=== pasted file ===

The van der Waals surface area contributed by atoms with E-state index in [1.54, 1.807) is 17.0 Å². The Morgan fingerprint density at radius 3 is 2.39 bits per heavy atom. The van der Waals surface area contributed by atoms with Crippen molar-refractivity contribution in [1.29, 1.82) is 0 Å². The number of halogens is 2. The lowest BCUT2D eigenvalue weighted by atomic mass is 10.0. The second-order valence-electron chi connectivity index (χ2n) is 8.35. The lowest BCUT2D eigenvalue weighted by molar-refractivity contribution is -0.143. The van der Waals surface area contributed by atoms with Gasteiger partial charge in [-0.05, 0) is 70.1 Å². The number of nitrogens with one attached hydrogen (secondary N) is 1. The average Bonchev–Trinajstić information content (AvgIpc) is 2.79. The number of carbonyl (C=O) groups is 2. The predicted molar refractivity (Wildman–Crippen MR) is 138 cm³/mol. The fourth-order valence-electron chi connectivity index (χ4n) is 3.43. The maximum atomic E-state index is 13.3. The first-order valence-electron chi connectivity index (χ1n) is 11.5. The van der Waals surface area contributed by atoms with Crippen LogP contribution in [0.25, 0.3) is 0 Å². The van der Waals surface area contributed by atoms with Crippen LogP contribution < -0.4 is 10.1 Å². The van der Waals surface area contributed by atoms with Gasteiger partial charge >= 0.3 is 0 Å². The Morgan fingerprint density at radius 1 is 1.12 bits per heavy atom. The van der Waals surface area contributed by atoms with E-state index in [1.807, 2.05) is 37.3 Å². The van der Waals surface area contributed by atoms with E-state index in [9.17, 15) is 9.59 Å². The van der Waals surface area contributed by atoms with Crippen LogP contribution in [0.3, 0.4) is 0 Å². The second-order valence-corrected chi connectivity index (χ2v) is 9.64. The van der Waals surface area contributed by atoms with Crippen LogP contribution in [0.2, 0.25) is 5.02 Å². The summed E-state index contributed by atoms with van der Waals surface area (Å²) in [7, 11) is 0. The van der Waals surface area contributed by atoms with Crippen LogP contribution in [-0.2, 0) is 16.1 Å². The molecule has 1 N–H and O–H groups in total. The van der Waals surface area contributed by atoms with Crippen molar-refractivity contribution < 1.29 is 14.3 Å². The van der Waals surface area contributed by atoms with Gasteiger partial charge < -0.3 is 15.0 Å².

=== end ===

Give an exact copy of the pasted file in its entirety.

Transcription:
The van der Waals surface area contributed by atoms with E-state index in [1.54, 1.807) is 17.0 Å². The Morgan fingerprint density at radius 3 is 2.39 bits per heavy atom. The van der Waals surface area contributed by atoms with Crippen molar-refractivity contribution in [1.29, 1.82) is 0 Å². The number of halogens is 2. The lowest BCUT2D eigenvalue weighted by atomic mass is 10.0. The second-order valence-electron chi connectivity index (χ2n) is 8.35. The lowest BCUT2D eigenvalue weighted by molar-refractivity contribution is -0.143. The van der Waals surface area contributed by atoms with Gasteiger partial charge in [-0.05, 0) is 70.1 Å². The number of nitrogens with one attached hydrogen (secondary N) is 1. The average Bonchev–Trinajstić information content (AvgIpc) is 2.79. The number of carbonyl (C=O) groups is 2. The predicted molar refractivity (Wildman–Crippen MR) is 138 cm³/mol. The fourth-order valence-electron chi connectivity index (χ4n) is 3.43. The maximum atomic E-state index is 13.3. The first-order valence-electron chi connectivity index (χ1n) is 11.5. The van der Waals surface area contributed by atoms with Crippen LogP contribution in [0.25, 0.3) is 0 Å². The van der Waals surface area contributed by atoms with Crippen LogP contribution < -0.4 is 10.1 Å². The van der Waals surface area contributed by atoms with Gasteiger partial charge >= 0.3 is 0 Å². The Morgan fingerprint density at radius 1 is 1.12 bits per heavy atom. The van der Waals surface area contributed by atoms with E-state index in [1.807, 2.05) is 37.3 Å². The van der Waals surface area contributed by atoms with E-state index in [9.17, 15) is 9.59 Å². The van der Waals surface area contributed by atoms with Crippen LogP contribution in [0.3, 0.4) is 0 Å². The second-order valence-corrected chi connectivity index (χ2v) is 9.64. The van der Waals surface area contributed by atoms with Crippen LogP contribution in [0.2, 0.25) is 5.02 Å². The summed E-state index contributed by atoms with van der Waals surface area (Å²) in [7, 11) is 0. The van der Waals surface area contributed by atoms with Crippen LogP contribution in [-0.2, 0) is 16.1 Å². The molecule has 1 N–H and O–H groups in total. The van der Waals surface area contributed by atoms with Crippen molar-refractivity contribution < 1.29 is 14.3 Å². The van der Waals surface area contributed by atoms with Gasteiger partial charge < -0.3 is 15.0 Å².